A Few Words of Wisdom on Selecting the Best Leather for Your Project, Part 1

Weaver Leather Supply |

When it comes to choosing the right leather, the multitude of options can seem daunting at best. We spoke with Weaver Leather’s President Paul Weaver and he recommends asking yourself the following questions to help make the leather selection process easier.

What should my finished project look like?

I recommend thinking about how the item will be used as well as the intended user. Will it be used indoors or outdoors? Will the person be using it as a decorative item or as an item that requires heavy use? This is always a great way to get some insight into how the item should perform as well as how it should look to help you choose compatible leather.

What strength and stretch tolerances should my leather have?

When strength is considered a major factor, I recommend using full thickness leathers like skirting and harness as well as unsplit latigo and bridle leathers. Unsplit leathers are stronger and do not stretch as much as split leathers because all the fibers remain intact and are not weakened by the splitting process.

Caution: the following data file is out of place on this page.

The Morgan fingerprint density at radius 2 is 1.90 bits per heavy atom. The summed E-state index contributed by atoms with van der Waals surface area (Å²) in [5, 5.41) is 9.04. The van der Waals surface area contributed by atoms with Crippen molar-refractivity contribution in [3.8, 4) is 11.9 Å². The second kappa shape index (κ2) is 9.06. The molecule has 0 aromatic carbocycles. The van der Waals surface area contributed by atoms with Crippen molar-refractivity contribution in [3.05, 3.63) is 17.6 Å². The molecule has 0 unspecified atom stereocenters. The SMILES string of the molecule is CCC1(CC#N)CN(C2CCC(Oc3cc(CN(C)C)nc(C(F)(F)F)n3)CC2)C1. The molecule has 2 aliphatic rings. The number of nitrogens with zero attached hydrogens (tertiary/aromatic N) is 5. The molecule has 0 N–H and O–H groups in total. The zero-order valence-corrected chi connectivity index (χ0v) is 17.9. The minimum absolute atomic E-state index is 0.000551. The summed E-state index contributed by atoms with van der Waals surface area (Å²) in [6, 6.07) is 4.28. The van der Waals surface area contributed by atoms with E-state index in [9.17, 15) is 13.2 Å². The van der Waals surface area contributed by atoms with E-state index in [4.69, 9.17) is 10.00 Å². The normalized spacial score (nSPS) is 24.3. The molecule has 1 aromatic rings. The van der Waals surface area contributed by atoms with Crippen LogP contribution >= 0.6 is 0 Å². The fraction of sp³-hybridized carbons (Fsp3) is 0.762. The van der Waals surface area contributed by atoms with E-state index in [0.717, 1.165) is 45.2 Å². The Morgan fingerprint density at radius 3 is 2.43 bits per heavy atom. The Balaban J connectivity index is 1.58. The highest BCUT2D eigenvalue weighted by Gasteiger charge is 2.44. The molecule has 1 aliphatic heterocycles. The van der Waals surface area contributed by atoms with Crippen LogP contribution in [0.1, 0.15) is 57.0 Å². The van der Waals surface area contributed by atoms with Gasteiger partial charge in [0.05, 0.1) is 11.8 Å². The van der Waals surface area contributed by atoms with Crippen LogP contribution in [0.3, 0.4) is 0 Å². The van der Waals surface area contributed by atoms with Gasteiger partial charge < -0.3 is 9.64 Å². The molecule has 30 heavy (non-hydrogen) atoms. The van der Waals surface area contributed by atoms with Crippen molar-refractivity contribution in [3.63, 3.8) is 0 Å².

Will I need to mould, case, carve, tool, stamp, curve or carve this leather?

If these techniques are to be used, a dry leather such as skirting, strap or regular bridle leather is your best choice. I do not, however, recommend using regular bridle leather for tooling.

What finish should the leather have?

When moulding, stamping or tooling, you’ll usually put your own finish on the leather. If not, you should purchase a leather that’s already been finished by the tannery. The tannery can drum dye or spray the leather in a controlled environment for a professional, consistent finish.

Will the item be used indoors or outdoors?

For products exposed to harsh conditions, I recommend hot stuffed leather like harness, latigo or “English” bridle leather. If you’re moulding or stamping or using dry leather like skirting, be sure to apply oils, dyes and dressings to help prevent drying out and cracking. For items not exposed to harsh conditions, I’ve found that regular strap, bridle and chrome tanned leather usually work fine. For extra protection and long life, I recommend using leather care and conditioning products on all items.

Coming soon, look for information regarding selecting the right cut of leather and how much leather to order in part 2 of this post.